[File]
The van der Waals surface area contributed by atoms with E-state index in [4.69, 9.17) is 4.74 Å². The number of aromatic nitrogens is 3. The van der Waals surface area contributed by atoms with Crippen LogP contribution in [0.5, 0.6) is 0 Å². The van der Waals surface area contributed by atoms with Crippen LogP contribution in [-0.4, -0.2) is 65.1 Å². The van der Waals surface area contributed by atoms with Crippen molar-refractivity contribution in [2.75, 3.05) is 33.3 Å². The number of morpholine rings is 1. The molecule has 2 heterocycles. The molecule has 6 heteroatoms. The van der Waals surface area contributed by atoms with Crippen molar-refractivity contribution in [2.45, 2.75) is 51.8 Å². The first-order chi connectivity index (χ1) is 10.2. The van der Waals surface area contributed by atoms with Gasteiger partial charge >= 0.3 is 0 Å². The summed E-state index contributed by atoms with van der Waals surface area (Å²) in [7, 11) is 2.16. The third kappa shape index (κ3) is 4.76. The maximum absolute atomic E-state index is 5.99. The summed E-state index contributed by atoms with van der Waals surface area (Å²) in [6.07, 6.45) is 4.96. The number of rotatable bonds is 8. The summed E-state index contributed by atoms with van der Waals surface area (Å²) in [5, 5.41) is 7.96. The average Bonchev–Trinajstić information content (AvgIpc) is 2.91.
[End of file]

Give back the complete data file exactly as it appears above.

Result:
The van der Waals surface area contributed by atoms with E-state index in [4.69, 9.17) is 4.74 Å². The number of aromatic nitrogens is 3. The van der Waals surface area contributed by atoms with Crippen LogP contribution in [0.5, 0.6) is 0 Å². The van der Waals surface area contributed by atoms with Crippen LogP contribution in [-0.4, -0.2) is 65.1 Å². The van der Waals surface area contributed by atoms with Crippen molar-refractivity contribution in [2.75, 3.05) is 33.3 Å². The number of morpholine rings is 1. The molecule has 2 heterocycles. The molecule has 6 heteroatoms. The van der Waals surface area contributed by atoms with Crippen molar-refractivity contribution in [2.45, 2.75) is 51.8 Å². The first-order chi connectivity index (χ1) is 10.2. The van der Waals surface area contributed by atoms with Gasteiger partial charge >= 0.3 is 0 Å². The summed E-state index contributed by atoms with van der Waals surface area (Å²) in [7, 11) is 2.16. The third kappa shape index (κ3) is 4.76. The maximum absolute atomic E-state index is 5.99. The summed E-state index contributed by atoms with van der Waals surface area (Å²) in [6.07, 6.45) is 4.96. The number of rotatable bonds is 8. The summed E-state index contributed by atoms with van der Waals surface area (Å²) in [5, 5.41) is 7.96. The average Bonchev–Trinajstić information content (AvgIpc) is 2.91.